Like the spokes of a bicycle wheel directly connected to a common hub, radials highlight the connectivity of a group of parts (of larger whole) to a common center. Radials are wonderfully abundant in nature. Botanists for instance consider that most of the 300,000 species of plants in existence have some degree of radial configuration. Other naturally occurring radial designs include roulette wheels, dartboards, the flow of goods from distribution hubs, innumerable jewelry designs, spider webs, flowers, starfish, and Internet connectivity diagrams.

Branches

Nature, biology, and man’s institutions are jam-packed with branching and arterial distribution systems. Trees, leaves, lungs, veins, arteries, skeletal systems, roots, rivers, family trees, organizational  charts, parking lots, computer directory systems, and roads and highway systems –all fall within the definition of branching arterial systems.

However, possibly because of their popular representation as two-dimensional objects, branching systems are often not recognized as center-oriented patterns. This is an illusion –braches are actually center-oriented systems gone wild! In fact branching systems comprise a ‘center-oriented-ness’ at all their various degrees of scale all of which are tied together in an efficient hierarchal structure (i.e. reflect a fractal hierarchal structure). This structure and the internal interrelations it generates literally ‘multiplies’ efficiency and is likely the reason why arterial branching systems seem to be nature’s design of choice in living systems.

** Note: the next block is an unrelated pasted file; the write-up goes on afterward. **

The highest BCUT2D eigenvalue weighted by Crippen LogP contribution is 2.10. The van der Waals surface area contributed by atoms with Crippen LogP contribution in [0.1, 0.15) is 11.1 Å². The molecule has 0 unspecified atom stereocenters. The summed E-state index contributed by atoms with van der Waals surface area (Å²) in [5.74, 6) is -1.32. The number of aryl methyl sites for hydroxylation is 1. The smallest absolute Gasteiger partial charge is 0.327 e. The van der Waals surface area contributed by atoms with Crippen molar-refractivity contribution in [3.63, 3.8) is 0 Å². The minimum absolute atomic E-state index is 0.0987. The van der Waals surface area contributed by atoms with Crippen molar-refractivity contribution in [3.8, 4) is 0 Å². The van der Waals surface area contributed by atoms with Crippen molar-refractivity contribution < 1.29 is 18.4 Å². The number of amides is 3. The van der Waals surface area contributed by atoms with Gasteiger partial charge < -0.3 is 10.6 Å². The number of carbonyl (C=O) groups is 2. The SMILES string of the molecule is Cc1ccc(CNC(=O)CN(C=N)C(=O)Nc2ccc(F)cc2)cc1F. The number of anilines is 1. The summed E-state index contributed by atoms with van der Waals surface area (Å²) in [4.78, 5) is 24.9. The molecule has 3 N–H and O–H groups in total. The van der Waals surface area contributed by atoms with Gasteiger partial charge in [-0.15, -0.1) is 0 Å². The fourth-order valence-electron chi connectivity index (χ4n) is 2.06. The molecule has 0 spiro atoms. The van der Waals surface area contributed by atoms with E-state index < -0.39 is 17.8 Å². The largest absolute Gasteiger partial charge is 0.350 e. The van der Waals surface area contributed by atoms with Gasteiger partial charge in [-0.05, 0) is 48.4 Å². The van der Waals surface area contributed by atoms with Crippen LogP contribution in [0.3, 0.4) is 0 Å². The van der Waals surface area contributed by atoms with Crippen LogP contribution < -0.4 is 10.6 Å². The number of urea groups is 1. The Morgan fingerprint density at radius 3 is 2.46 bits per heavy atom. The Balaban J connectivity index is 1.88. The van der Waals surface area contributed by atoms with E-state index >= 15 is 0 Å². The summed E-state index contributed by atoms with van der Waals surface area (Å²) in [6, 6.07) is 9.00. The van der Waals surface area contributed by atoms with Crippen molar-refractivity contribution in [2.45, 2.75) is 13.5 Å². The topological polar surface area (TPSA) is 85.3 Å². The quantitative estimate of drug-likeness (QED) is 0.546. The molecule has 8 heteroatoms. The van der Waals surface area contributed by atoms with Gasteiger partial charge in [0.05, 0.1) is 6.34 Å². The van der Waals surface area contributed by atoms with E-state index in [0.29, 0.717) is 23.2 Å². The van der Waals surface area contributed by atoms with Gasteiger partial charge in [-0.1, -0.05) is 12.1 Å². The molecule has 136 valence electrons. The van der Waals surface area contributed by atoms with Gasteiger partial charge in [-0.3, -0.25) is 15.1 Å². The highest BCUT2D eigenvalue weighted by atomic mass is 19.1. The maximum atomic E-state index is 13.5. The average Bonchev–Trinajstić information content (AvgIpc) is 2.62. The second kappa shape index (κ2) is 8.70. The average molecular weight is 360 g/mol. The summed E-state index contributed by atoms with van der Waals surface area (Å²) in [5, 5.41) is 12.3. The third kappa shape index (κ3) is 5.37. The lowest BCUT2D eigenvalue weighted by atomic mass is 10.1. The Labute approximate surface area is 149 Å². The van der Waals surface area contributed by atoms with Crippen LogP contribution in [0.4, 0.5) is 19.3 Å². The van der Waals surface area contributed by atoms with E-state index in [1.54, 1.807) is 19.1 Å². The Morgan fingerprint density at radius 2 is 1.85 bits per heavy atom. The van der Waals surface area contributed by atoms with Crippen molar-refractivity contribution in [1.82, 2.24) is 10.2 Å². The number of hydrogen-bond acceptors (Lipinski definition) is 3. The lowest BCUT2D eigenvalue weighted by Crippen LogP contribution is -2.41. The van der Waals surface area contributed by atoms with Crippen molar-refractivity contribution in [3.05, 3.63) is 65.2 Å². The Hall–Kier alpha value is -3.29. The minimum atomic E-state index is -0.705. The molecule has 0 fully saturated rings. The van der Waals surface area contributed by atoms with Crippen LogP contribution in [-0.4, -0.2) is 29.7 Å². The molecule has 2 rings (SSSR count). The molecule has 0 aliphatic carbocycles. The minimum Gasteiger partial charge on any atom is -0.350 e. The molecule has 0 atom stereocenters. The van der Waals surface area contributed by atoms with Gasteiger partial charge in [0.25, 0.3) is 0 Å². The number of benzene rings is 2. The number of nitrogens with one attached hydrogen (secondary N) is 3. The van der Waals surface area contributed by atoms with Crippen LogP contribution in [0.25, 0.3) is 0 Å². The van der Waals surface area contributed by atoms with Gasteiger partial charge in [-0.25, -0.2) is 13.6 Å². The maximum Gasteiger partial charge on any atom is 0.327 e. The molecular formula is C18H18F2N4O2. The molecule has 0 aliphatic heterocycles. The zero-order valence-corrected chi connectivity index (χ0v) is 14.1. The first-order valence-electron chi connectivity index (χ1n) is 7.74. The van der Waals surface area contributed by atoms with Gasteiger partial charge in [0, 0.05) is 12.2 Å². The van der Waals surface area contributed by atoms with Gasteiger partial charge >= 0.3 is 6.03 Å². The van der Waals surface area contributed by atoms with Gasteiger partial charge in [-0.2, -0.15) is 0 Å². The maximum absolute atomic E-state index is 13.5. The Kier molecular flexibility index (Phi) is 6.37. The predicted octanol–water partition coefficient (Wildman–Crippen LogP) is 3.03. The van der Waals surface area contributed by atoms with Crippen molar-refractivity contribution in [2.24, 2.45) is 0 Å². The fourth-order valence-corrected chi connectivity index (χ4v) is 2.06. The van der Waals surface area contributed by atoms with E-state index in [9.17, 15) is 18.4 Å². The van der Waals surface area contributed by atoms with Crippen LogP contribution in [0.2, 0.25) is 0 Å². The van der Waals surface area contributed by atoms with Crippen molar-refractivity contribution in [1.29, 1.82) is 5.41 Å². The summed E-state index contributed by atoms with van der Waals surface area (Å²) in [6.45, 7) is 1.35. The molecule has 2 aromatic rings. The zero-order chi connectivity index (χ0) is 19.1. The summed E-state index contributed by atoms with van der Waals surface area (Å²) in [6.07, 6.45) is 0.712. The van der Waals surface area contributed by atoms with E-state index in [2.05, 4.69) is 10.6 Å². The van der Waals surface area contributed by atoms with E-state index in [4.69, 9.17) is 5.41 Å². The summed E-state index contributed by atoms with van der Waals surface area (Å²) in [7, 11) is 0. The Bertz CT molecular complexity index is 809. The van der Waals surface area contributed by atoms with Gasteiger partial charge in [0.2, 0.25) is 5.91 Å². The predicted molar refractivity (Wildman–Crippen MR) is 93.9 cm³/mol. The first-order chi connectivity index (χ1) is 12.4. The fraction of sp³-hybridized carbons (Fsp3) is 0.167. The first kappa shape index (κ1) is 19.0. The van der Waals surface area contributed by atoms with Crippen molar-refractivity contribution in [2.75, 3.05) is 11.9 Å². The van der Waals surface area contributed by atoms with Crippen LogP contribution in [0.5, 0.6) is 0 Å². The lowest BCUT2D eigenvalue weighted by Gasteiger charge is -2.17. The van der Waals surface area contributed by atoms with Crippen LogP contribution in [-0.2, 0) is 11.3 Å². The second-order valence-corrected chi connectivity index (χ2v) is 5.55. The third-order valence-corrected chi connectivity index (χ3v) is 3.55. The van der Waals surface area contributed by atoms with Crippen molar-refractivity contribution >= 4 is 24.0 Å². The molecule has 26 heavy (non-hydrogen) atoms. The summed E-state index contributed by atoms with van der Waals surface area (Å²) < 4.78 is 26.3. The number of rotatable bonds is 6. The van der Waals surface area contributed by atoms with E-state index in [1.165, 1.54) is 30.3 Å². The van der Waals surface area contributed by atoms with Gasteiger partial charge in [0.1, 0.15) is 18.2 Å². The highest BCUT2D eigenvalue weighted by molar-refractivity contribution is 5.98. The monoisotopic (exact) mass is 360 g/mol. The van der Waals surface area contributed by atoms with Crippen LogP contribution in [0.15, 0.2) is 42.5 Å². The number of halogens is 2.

This fantastic fractal-like organization can be seen at all scales of branching systems. For instance if you look at the smallest part of a tree (it’s twigs) you’ll notice all its twigs attach to a common larger branch (we’ll call it Small Branch). This common branch (Small Branch) is the center of a larger whole formed by the combination of all the twigs.

Now take the Small Branches we just examined and follow it to where it joins with other Small-Sized Branches. What you’ll find is they meet at next larger sized branch (we’ll call it the Medium Branch). Cumulatively the Small Branches form a whole about their common center (which in this case is the Medium Branch they all connect to).

By continuing this practice you eventually come to the entire tree with all its branches ultimately connected to its biggest center, which is the trunk of the tree.

Through this example you can begin to see how the parts reflect the whole (and indeed how the whole reflects the part). We can also begin to understand how fractal geometry ‘works’.

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References

2 Nua, Jin. The Center Ordering Principle, 2013.

3 “circle.” Merriam-Webster.com. Merriam-Webster, 2011. Web. 27 June 2013.

4 “spiral.” Merriam-Webster.com. Merriam-Webster, 2011. Web. 27 June 2013.

5 Leung, A. Limiting Behavoir for a Predator-Prey Model with Diffusion and Crowding Effects. Journal Math Biology, 6, 1978: 87.